The RhODIS® Rhino DNA Scientific workshop, hosted by the University of Pretoria's Veterinary Genetics Laboratory (VGL), concluded on Friday, 24 June 2016, at the Kruger National Park.
RhODIS® is a system for profiling and indexing rhino DNA, developed by the VGL in collaboration with partners. To date, it has analysed samples from all but one of Africa's rhino range states.
The workshop was funded by the United States Agency for International Development (USAID) through the Wildlife – TRAPS Project and the WWF African Rhino Programme, and was organised by the VGL, TRAFFIC, the WWF and the TRACE Wildlife Forensics Network. It brought together wildlife DNA forensic scientists, enforcement officers and investigators from countries where rhino horn is sourced, transited and consumed. Various branches of the South African Police Service were represented, as was the National Department of Environmental Affairs.
Since the beginning of the upsurge in rhino poaching in Africa in 2008, more than 5 000 rhinos have been poached across the continent. 'The reach of the transnational organised criminals behind the poaching has extended to all major rhino range states, undermining the progress made in rhino conservation over the last two decades. This will pose a serious threat to both of Africa's rhino species if increasing poaching levels cannot be brought under control,' said Dr Richard Emslie from the African Rhino Specialist Group of the International Union for Conservation of Nature (IUCN) Species Survival Commission.
The workshop took scientists and enforcement officers to a rhino crime scene in the Kruger National Park, allowing them to see two poached rhinos whose horns had been savagely hacked off with an axe. With the loss of an average of two rhinos every day, the populations of both species have started to decline in the park.
Scientists from Malaysia, Thailand, Vietnam, Indonesia, Hong Kong, South Korea, South Africa, Kenya, Botswana, Namibia, the Netherlands, the United Kingdom, Australia, the Czech Republic and India participated in training in DNA sample collection at the crime scene, using the specialised forensic sample kits developed for RhODIS®.
'This really brought home the reality of the rhino horn trade,' said Dr Jeffrine Rovie, from the National Wildlife Forensic Laboratory in Malaysia, 'and justifies our recent transfer of 14 seized rhino horn samples to the South African Government for DNA testing by RhoDIS in order to aid in enforcement activities.'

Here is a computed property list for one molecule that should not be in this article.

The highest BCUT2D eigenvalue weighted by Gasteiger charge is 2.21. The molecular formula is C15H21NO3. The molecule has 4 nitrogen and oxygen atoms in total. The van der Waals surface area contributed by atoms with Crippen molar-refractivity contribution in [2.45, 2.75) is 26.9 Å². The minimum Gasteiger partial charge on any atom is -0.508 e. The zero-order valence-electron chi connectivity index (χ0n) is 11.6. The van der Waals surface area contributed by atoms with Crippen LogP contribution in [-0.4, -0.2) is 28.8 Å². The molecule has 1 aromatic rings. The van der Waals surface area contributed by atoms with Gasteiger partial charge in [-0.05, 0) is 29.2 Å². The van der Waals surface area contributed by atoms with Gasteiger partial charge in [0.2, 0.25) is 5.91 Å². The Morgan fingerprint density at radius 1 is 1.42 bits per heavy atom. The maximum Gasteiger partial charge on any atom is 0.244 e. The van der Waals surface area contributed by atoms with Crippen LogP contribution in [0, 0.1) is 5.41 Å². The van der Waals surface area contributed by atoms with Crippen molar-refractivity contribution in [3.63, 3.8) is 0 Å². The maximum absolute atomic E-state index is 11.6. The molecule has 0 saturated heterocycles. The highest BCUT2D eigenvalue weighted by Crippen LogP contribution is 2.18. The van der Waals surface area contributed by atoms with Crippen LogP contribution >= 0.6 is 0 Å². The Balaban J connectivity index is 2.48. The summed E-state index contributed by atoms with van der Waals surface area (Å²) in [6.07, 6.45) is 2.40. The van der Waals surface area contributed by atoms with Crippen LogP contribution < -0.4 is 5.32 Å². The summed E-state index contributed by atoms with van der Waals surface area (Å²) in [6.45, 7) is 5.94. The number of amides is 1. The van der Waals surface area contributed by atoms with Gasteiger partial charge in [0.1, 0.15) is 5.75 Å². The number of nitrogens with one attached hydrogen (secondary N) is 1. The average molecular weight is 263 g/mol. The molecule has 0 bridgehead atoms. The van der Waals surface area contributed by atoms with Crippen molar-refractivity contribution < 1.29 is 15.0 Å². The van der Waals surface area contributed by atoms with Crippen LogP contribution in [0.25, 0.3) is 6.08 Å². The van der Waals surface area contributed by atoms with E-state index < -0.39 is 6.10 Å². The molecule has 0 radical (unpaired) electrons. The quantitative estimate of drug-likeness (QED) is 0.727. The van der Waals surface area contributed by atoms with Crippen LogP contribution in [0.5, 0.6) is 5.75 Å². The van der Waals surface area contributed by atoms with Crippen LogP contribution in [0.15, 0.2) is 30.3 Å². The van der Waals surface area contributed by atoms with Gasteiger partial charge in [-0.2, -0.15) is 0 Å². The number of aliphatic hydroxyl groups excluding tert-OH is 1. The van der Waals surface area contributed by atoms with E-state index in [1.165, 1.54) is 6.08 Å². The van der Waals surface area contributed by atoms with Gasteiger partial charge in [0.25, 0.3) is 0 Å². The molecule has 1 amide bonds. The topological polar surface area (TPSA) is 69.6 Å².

Delegates also saw a demonstration of the eRhODIS data collection app, versions of which could be developed in other languages in the future.
Workshop delegates and all African rhino range states support the development and global implementation of a single, standardised and widely compatible forensic system for rhino DNA analysis. According to Dr Cindy Harper, Director of the VGL, a major output of the meeting was that it detailed the requirements of a simplified method to facilitate the roll-out of an improved RhODIS®-compatible system to multiple laboratories across the world. The system could become the international standard for producing DNA profiles that can be analysed and compared in a global database.
'While the RhODIS® system is already a proven tool for the investigation of rhino poaching cases and has been used in a number of prosecutions, the refinement and roll-out of a recognised international standard for forensic analysis of rhino DNA should positively support enforcement action and investigation of trade routes on an international scale', said Dr Harper.
RhODIS® can already be used to determine the species of an African rhino from recovered horn and the meeting recognised the need to develop it further in the hopes that it might also be used to distinguish between the species of Asian rhino.
Dr Joseph Okori, leader of the WWF's African Rhino Programme, noted the critical role played by the global forensic community as a major contributor to combating rhino crime and that DNA analysis is beginning to help improve knowledge regarding trade routes and to inform other aspects of rhino management.
Nick Ahlers, who manages the Wildlife – TRAPS Project for TRAFFIC and the IUCN, said, 'One of the aims of this workshop was to build relationships among scientists from countries that are important in the illegal trade of rhino horns; The positive feedback from those who participated this week indicates that we have achieved this.'
'Rhino poaching not only threatens to wipe out these iconic species, but is also devastating local communities through associated criminality, violence and theft. DNA forensics is a critical tool in the fight against wildlife crime and the outcomes of this workshop are likely to benefit other species involved in the illegal wildlife trade,' said Dr Sara Carlson, a Biodiversity and Natural Resources Specialist at USAID.